Multi-party claims

Mediation is well suited to multi-party disputes where all parties can get round the table to reach a commercial deal. It is not unusual for an insolvency dispute to involve, for example, claims against multiple former company directors who are all blaming each other, or competing claims between insolvency practitioners and HMRC or other third parties. Not only does this serve to increase costs; it increases the time it is likely to take to resolve claims in court. Mediation offers an opportunity to resolve multi-party claims without having to pursue multiple claims in court.

Emotional imbalance

Mediation manages the emotional imbalance between the defender director and the insolvency practitioner. Defender directors often have a strong sense of unfairness, injustice or even outrage. Rightly or wrongly, they can see themselves as the victim of wrongdoing by former co-directors or inappropriate advice from professional advisers. On the other hand, the insolvency practitioner has a job to do and for them, the dispute is all about the money and maximising recovery for creditors. This is not to say that they do not have empathy or even sympathy for the defender director: often they do. But that cannot affect their legal duty to prioritise recovery for the creditors.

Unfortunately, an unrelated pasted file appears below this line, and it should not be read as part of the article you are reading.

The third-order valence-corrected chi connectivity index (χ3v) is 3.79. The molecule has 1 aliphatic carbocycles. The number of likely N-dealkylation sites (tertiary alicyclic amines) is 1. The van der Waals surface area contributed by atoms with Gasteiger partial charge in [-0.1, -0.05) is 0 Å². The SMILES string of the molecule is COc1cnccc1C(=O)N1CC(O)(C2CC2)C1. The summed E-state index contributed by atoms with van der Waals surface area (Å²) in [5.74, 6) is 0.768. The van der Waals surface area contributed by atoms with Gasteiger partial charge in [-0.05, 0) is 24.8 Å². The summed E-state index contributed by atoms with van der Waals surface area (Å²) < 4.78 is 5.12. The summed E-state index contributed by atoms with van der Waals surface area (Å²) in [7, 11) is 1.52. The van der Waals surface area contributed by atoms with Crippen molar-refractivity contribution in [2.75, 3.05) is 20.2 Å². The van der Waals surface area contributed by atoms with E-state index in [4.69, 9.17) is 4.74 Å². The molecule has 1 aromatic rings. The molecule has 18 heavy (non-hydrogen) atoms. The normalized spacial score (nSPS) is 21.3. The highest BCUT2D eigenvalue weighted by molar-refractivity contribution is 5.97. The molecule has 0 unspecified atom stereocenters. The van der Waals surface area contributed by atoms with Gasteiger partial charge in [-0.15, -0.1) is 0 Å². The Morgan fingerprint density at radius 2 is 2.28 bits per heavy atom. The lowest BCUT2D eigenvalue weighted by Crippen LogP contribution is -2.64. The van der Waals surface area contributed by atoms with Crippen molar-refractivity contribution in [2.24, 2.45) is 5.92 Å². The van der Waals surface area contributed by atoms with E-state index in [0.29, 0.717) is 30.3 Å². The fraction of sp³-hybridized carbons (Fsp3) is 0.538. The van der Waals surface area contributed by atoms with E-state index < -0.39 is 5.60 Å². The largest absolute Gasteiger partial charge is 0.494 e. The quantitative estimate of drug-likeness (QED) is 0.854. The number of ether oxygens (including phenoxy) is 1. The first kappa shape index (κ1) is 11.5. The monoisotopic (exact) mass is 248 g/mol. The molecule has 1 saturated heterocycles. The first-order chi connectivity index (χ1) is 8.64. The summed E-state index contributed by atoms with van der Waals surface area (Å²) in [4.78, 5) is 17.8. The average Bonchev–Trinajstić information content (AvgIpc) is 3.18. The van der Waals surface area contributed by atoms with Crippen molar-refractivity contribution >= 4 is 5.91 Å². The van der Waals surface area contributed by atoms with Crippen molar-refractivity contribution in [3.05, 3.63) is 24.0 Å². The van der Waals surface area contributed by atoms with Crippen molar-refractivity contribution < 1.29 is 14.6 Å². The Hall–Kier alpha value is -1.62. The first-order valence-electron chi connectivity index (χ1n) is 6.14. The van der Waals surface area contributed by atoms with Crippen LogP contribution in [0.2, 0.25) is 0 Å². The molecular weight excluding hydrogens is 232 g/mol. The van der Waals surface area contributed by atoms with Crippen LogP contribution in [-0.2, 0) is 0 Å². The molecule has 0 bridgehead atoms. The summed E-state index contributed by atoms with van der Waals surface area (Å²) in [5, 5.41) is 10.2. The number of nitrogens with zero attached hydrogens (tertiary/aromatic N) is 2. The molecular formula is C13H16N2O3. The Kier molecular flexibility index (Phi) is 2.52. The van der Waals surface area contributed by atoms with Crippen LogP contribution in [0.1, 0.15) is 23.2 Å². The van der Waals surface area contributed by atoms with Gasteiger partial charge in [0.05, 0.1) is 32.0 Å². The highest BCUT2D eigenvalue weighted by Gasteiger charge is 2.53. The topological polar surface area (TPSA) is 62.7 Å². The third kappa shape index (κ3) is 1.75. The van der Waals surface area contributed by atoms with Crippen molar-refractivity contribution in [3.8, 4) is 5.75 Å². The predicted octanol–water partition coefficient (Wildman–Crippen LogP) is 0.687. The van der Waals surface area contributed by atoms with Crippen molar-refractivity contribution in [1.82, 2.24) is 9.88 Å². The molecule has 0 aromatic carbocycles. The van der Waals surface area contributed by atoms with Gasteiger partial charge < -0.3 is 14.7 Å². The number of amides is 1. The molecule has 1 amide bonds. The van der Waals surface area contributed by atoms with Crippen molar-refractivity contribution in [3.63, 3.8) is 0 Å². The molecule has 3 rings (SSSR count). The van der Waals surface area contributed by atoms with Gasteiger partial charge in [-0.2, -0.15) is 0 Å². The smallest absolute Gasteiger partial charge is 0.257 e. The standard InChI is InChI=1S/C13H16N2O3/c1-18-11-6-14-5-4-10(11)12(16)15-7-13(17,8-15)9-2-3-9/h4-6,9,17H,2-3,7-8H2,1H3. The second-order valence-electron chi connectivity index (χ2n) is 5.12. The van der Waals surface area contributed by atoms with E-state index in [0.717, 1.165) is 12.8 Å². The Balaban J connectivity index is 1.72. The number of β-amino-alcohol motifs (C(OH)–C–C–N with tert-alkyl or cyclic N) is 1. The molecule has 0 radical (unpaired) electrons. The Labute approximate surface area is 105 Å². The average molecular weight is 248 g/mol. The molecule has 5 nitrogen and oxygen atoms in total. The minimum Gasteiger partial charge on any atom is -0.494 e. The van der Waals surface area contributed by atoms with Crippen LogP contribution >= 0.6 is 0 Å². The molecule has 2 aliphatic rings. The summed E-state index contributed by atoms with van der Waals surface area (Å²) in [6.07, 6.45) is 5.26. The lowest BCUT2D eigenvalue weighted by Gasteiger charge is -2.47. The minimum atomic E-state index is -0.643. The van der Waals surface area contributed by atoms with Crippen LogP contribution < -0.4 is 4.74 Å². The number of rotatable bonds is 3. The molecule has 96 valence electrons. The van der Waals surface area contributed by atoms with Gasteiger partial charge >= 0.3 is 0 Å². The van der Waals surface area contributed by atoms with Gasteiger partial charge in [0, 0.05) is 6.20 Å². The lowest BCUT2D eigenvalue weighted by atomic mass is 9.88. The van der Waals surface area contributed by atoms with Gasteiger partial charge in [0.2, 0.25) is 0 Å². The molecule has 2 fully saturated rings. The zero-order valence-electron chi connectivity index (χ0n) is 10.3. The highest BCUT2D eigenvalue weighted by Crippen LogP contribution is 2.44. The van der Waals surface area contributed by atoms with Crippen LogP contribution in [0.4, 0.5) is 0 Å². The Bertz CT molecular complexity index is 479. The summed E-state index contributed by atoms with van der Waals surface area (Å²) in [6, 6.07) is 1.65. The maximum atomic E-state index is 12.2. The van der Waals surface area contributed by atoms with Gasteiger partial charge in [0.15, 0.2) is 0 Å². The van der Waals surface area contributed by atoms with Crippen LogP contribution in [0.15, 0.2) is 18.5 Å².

Of course, disputes in this field are not restricted to claims against directors. There can be claims against former office-holders for breach of duties, such as the claim raised by the liquidators of Rangers against the former administrators. In addition, there can be claims against professional advisers of the insolvent company or other third parties. In all cases mediation offers the parties a quicker, convenient and cost-effective way of resolving disputes out of court, and an opportunity for better net financial outcomes for the parties involved.